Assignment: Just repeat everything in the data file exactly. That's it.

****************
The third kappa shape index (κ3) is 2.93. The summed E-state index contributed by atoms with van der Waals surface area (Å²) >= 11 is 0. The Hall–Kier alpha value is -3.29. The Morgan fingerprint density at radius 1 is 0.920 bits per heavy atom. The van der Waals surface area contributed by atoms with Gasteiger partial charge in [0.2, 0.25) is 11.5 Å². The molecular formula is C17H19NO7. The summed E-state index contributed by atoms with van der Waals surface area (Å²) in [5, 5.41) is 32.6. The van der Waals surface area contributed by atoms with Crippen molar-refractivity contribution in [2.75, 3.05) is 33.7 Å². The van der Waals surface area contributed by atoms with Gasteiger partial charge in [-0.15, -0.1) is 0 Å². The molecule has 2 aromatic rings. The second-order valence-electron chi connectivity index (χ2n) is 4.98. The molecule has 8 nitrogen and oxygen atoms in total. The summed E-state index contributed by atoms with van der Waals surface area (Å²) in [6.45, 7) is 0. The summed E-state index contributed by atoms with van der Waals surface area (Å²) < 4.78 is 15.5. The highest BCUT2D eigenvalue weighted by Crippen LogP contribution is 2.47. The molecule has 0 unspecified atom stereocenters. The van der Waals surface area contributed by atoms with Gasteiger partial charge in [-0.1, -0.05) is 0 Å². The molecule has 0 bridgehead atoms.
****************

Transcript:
The third kappa shape index (κ3) is 2.93. The summed E-state index contributed by atoms with van der Waals surface area (Å²) >= 11 is 0. The Hall–Kier alpha value is -3.29. The Morgan fingerprint density at radius 1 is 0.920 bits per heavy atom. The van der Waals surface area contributed by atoms with Gasteiger partial charge in [0.2, 0.25) is 11.5 Å². The molecular formula is C17H19NO7. The summed E-state index contributed by atoms with van der Waals surface area (Å²) in [5, 5.41) is 32.6. The van der Waals surface area contributed by atoms with Crippen molar-refractivity contribution in [2.75, 3.05) is 33.7 Å². The van der Waals surface area contributed by atoms with Gasteiger partial charge in [-0.15, -0.1) is 0 Å². The molecule has 2 aromatic rings. The second-order valence-electron chi connectivity index (χ2n) is 4.98. The molecule has 8 nitrogen and oxygen atoms in total. The summed E-state index contributed by atoms with van der Waals surface area (Å²) in [6.45, 7) is 0. The summed E-state index contributed by atoms with van der Waals surface area (Å²) < 4.78 is 15.5. The highest BCUT2D eigenvalue weighted by Crippen LogP contribution is 2.47. The molecule has 0 unspecified atom stereocenters. The van der Waals surface area contributed by atoms with Gasteiger partial charge in [-0.1, -0.05) is 0 Å². The molecule has 0 bridgehead atoms.